While Johnston County would like to land the project, it would be beneficial to the region anyplace in eastern North Carolina, he added. At least two other counties, Wayne and Robison, have expressed eagerness to have the project come their way.
CSX, meanwhile, has been mum on its plans. Johnson said he has not spoken with anyone at CSX since Jan. 14, the day of the company's announcement.
The N.C. State Ports Authority is still strongly supportive of the project, and officials there are hopeful it will proceed, spokesman Cliff Pyron said Tuesday.
“CCX will greatly enhance North Carolina’s freight transportation network and provide capabilities that improve the efficiency of cargo movement throughout the region,” he said in an email. “The North Carolina State Ports Authority promotes economic growth through facilitating commerce in the State of North Carolina. We’ve long advocated for intermodal rail service and this proposed CSX terminal would serve as a major transportation hub and important intermodal connection for the Port of Wilmington.”
Currently, although container cargo volume continues to grow at the Port of Wilmington, CSX does not currently provide container rail service there. That would change if CCX moves ahead.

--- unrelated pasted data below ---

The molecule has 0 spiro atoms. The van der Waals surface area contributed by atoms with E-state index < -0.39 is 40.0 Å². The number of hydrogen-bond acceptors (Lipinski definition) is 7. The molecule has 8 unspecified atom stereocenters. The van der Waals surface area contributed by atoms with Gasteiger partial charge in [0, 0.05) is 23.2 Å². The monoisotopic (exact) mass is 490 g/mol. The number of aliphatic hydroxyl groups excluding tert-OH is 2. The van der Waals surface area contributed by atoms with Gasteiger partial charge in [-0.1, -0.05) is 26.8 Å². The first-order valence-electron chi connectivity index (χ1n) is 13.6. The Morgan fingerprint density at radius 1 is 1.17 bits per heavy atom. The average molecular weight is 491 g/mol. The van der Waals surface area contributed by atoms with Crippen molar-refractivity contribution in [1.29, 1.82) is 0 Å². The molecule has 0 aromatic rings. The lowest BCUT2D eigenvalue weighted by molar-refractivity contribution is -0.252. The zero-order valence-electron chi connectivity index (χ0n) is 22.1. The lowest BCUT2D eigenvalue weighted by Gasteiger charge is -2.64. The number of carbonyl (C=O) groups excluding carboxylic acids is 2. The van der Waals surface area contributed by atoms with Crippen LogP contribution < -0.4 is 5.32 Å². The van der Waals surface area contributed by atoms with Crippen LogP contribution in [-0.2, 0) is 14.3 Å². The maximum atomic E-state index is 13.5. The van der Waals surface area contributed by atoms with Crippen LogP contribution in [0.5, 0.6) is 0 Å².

CSX has said it will immediately develop direct container rail shuttle service from the Port of Wilmington to the company’s terminal in the Charlotte area, which could quickly increase container volume traffic to and from the port. Longer term, construction of the logistics hub would send higher levels of truck-to-rail container cargo to the port.
Landowner opposition is not the only hurdle facing the CCX project. CSX has stated that it expects $100 million of the overall $272 million project cost to come from North Carolina's Strategic Transportation Initiative (STI). While N.C. DOT officials sounded optimistic early-on, there has been no comment on CCX from the transportation department since late January.
NC DOT spokesman Steve Abbott said in an email Tuesday afternoon that the STI scoring that involves the possible $100 million state share in project funding should be released in the next week or two.